Barbara Ehrenreich is known for her books and essays about politics, social welfare, class, women's health and other women's issues. Her best-seller Nickel and Dimed: On (Not) Getting by in America, explored the difficulties faced by low-wage workers. So fans of Ehrenreich's writing may be surprised at the subject of her new memoir — the mystical visions she had as a teenager.
In her memoir Living With a Wild God, Barbara Ehrenreich describes the mystical visions she had as a teenager. Courtesy of Twelve/Hachette Book Group hide caption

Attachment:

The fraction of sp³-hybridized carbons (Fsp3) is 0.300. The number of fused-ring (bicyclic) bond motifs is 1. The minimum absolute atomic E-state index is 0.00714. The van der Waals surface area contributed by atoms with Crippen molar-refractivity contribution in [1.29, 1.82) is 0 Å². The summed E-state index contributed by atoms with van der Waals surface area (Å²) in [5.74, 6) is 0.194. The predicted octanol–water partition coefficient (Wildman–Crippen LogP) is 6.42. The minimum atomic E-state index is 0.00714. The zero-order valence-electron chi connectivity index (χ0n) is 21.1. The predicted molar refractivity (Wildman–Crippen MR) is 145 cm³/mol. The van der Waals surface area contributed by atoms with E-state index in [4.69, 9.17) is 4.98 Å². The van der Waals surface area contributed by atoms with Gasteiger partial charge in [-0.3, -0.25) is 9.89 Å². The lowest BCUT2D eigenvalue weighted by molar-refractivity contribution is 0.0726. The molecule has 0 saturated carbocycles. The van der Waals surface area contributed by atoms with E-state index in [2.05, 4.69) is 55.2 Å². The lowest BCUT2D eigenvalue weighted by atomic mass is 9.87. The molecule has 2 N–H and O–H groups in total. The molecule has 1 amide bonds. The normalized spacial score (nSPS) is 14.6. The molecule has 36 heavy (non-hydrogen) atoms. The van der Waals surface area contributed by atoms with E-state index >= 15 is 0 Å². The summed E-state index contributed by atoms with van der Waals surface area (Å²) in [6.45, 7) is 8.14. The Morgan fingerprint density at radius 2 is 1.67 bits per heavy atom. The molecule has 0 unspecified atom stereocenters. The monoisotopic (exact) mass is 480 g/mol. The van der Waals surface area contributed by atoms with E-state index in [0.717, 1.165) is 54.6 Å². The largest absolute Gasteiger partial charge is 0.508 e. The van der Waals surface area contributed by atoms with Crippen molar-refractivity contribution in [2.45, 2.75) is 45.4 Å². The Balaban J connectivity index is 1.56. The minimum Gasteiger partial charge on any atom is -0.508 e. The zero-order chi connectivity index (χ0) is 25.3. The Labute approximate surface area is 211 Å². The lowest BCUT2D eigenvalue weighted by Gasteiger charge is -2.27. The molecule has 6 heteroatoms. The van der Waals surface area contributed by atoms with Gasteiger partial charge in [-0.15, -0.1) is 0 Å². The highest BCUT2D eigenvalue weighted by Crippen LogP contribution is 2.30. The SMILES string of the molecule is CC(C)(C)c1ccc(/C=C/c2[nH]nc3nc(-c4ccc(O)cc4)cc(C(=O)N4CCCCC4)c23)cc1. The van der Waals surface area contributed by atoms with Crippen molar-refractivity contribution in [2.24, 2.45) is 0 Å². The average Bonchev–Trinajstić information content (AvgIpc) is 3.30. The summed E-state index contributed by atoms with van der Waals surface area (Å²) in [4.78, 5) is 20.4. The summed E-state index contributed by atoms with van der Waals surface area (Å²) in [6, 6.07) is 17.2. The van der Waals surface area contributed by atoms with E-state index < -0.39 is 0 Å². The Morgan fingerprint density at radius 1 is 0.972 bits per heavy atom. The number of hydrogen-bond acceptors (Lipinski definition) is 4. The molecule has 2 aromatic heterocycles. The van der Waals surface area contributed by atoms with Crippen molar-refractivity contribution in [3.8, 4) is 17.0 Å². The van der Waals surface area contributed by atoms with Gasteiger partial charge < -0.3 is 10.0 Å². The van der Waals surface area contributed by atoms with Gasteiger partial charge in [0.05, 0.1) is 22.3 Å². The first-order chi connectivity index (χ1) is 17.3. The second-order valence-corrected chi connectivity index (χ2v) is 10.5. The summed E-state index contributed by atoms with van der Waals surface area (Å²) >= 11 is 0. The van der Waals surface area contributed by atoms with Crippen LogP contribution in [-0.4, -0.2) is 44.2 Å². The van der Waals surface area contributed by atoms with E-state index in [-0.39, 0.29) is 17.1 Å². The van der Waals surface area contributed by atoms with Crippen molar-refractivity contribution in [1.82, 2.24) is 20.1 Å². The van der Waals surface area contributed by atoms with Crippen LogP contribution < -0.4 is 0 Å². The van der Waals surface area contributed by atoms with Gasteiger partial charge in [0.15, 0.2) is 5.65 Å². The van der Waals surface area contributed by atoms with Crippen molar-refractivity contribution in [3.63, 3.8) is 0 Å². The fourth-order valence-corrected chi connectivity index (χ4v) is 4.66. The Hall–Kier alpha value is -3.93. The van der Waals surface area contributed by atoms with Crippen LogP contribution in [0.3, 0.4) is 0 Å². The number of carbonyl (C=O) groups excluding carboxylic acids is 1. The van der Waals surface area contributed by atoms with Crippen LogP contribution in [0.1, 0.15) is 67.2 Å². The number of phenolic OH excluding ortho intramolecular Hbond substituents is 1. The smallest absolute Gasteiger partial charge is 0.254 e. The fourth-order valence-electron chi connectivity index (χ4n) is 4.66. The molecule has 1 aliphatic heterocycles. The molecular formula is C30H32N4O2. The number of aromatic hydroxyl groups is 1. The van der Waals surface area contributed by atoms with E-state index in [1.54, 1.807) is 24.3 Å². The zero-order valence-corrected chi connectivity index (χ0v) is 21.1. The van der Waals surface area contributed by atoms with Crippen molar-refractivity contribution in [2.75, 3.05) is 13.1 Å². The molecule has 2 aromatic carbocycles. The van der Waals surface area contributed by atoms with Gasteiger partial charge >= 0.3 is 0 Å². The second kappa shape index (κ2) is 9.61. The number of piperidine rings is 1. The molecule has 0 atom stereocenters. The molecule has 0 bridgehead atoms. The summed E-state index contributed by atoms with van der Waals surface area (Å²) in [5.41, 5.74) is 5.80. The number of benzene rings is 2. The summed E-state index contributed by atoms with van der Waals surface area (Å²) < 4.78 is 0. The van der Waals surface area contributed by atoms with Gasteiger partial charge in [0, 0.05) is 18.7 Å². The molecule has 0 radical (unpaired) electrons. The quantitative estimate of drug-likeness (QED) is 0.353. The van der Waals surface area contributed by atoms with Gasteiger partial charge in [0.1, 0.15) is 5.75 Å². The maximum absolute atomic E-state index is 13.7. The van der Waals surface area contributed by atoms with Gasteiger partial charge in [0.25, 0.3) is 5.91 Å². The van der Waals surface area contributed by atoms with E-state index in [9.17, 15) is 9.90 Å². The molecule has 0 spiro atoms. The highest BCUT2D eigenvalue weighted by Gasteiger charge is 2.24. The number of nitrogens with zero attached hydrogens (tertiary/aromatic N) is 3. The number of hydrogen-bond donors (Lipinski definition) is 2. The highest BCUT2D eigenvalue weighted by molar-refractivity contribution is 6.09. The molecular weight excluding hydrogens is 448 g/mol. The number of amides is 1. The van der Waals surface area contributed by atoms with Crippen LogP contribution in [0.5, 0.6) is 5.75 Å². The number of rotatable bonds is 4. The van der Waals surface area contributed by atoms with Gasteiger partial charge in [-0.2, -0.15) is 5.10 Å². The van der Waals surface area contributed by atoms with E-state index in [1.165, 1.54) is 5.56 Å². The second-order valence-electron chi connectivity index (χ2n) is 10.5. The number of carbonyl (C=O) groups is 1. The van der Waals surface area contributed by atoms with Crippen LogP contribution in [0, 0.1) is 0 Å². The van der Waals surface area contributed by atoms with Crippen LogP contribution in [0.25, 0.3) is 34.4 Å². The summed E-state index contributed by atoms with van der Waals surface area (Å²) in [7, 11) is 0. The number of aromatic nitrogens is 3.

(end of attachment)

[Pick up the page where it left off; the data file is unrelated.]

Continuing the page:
In her new book, author Barbara Ehrenreich documents what she says is the destructive power of the positive thinking movement in the United States, from breast cancer to the workplace, to the economy, to politics as a whole. Ehrenreich opens the book by writing about her own experience with breast cancer culture after being diagnosed with the disease in 2000. She says in the prevailing positive thinking culture of America, breast cancer patients are urged to avoid feeling angry and instead find meaning and even uplift in the disease. She writes, "In the most extreme characterization, breast cancer is not a problem at all, not even an annoyance — it is a ‘gift,’ deserving of the most heartfelt gratitude." [includes rush transcript]